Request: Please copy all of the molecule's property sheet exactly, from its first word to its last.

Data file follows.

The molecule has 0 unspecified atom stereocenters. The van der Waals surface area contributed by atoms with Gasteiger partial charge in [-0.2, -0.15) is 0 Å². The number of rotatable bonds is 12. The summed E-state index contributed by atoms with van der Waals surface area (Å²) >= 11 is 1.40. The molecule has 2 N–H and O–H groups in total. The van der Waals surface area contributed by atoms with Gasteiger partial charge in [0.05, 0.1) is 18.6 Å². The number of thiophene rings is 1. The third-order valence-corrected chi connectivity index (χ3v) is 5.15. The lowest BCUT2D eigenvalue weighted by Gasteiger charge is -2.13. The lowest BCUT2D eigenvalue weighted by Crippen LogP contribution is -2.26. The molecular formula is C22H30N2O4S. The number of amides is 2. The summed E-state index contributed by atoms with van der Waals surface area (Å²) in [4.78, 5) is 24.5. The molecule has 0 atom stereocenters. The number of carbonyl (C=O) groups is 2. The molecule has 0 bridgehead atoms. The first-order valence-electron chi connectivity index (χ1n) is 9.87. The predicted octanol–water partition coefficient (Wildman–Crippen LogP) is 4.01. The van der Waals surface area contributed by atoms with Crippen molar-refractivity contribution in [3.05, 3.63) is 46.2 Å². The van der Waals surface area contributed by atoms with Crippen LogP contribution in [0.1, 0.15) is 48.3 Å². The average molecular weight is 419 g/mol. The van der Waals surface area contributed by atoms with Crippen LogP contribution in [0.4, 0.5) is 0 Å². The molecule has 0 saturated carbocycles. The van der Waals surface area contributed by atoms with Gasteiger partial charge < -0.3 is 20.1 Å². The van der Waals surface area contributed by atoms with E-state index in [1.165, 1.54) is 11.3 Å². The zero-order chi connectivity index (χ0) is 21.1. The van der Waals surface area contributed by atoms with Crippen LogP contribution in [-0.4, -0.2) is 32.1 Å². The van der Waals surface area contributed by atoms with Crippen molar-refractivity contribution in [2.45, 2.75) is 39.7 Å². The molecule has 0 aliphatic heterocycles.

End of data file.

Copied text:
The molecule has 0 unspecified atom stereocenters. The van der Waals surface area contributed by atoms with Gasteiger partial charge in [-0.2, -0.15) is 0 Å². The number of rotatable bonds is 12. The summed E-state index contributed by atoms with van der Waals surface area (Å²) >= 11 is 1.40. The molecule has 2 N–H and O–H groups in total. The van der Waals surface area contributed by atoms with Gasteiger partial charge in [0.05, 0.1) is 18.6 Å². The number of thiophene rings is 1. The third-order valence-corrected chi connectivity index (χ3v) is 5.15. The lowest BCUT2D eigenvalue weighted by Gasteiger charge is -2.13. The lowest BCUT2D eigenvalue weighted by Crippen LogP contribution is -2.26. The molecular formula is C22H30N2O4S. The number of amides is 2. The summed E-state index contributed by atoms with van der Waals surface area (Å²) in [4.78, 5) is 24.5. The molecule has 0 atom stereocenters. The number of carbonyl (C=O) groups is 2. The molecule has 0 bridgehead atoms. The first-order valence-electron chi connectivity index (χ1n) is 9.87. The predicted octanol–water partition coefficient (Wildman–Crippen LogP) is 4.01. The van der Waals surface area contributed by atoms with Crippen molar-refractivity contribution in [3.05, 3.63) is 46.2 Å². The van der Waals surface area contributed by atoms with Crippen LogP contribution in [0.1, 0.15) is 48.3 Å². The average molecular weight is 419 g/mol. The van der Waals surface area contributed by atoms with Crippen LogP contribution in [0.4, 0.5) is 0 Å². The molecule has 0 saturated carbocycles. The van der Waals surface area contributed by atoms with Gasteiger partial charge < -0.3 is 20.1 Å². The van der Waals surface area contributed by atoms with E-state index in [1.165, 1.54) is 11.3 Å². The zero-order chi connectivity index (χ0) is 21.1. The van der Waals surface area contributed by atoms with Crippen LogP contribution in [-0.4, -0.2) is 32.1 Å². The van der Waals surface area contributed by atoms with Crippen molar-refractivity contribution in [2.45, 2.75) is 39.7 Å². The molecule has 0 aliphatic heterocycles.